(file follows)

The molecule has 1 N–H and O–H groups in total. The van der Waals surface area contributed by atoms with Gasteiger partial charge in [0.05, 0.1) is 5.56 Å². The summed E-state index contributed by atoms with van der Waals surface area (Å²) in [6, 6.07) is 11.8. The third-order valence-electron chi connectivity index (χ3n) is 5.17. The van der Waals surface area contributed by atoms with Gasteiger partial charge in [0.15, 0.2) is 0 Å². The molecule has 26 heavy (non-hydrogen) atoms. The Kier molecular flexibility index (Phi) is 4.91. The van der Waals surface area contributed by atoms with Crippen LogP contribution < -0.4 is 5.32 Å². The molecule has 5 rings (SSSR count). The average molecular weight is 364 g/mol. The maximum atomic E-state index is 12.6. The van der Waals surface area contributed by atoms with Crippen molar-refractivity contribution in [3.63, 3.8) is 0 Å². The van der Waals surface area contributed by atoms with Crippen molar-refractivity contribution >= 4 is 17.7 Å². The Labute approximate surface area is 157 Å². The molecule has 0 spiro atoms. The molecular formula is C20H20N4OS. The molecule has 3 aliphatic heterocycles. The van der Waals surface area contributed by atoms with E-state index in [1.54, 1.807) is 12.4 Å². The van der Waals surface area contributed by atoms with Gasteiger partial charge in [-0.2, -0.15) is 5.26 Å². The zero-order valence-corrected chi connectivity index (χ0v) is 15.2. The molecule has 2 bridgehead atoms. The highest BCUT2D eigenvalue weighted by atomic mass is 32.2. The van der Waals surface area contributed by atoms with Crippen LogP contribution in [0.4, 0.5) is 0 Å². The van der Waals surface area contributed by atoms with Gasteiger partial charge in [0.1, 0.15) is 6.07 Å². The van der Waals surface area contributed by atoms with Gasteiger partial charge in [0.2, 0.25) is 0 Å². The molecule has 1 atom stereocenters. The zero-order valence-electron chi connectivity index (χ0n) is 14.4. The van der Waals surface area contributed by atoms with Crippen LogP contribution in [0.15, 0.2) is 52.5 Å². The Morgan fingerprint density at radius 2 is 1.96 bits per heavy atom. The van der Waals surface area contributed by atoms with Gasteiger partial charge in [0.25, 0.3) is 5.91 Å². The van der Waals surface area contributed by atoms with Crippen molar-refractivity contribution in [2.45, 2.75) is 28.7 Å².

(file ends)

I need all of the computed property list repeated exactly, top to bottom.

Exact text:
The molecule has 1 N–H and O–H groups in total. The van der Waals surface area contributed by atoms with Gasteiger partial charge in [0.05, 0.1) is 5.56 Å². The summed E-state index contributed by atoms with van der Waals surface area (Å²) in [6, 6.07) is 11.8. The third-order valence-electron chi connectivity index (χ3n) is 5.17. The van der Waals surface area contributed by atoms with Gasteiger partial charge in [0.15, 0.2) is 0 Å². The molecule has 26 heavy (non-hydrogen) atoms. The Kier molecular flexibility index (Phi) is 4.91. The van der Waals surface area contributed by atoms with Crippen LogP contribution < -0.4 is 5.32 Å². The molecule has 5 rings (SSSR count). The average molecular weight is 364 g/mol. The maximum atomic E-state index is 12.6. The van der Waals surface area contributed by atoms with Crippen molar-refractivity contribution in [3.63, 3.8) is 0 Å². The van der Waals surface area contributed by atoms with Crippen molar-refractivity contribution >= 4 is 17.7 Å². The Labute approximate surface area is 157 Å². The molecule has 0 spiro atoms. The molecular formula is C20H20N4OS. The molecule has 3 aliphatic heterocycles. The van der Waals surface area contributed by atoms with E-state index in [1.54, 1.807) is 12.4 Å². The van der Waals surface area contributed by atoms with Gasteiger partial charge in [-0.2, -0.15) is 5.26 Å². The zero-order valence-corrected chi connectivity index (χ0v) is 15.2. The molecule has 2 bridgehead atoms. The highest BCUT2D eigenvalue weighted by atomic mass is 32.2. The van der Waals surface area contributed by atoms with Crippen LogP contribution in [0.4, 0.5) is 0 Å². The van der Waals surface area contributed by atoms with Gasteiger partial charge in [0.1, 0.15) is 6.07 Å². The van der Waals surface area contributed by atoms with Gasteiger partial charge in [0.2, 0.25) is 0 Å². The molecule has 1 atom stereocenters. The zero-order valence-electron chi connectivity index (χ0n) is 14.4. The van der Waals surface area contributed by atoms with Crippen LogP contribution in [0.15, 0.2) is 52.5 Å². The Morgan fingerprint density at radius 2 is 1.96 bits per heavy atom. The van der Waals surface area contributed by atoms with Gasteiger partial charge in [0.25, 0.3) is 5.91 Å². The van der Waals surface area contributed by atoms with Crippen molar-refractivity contribution in [2.45, 2.75) is 28.7 Å².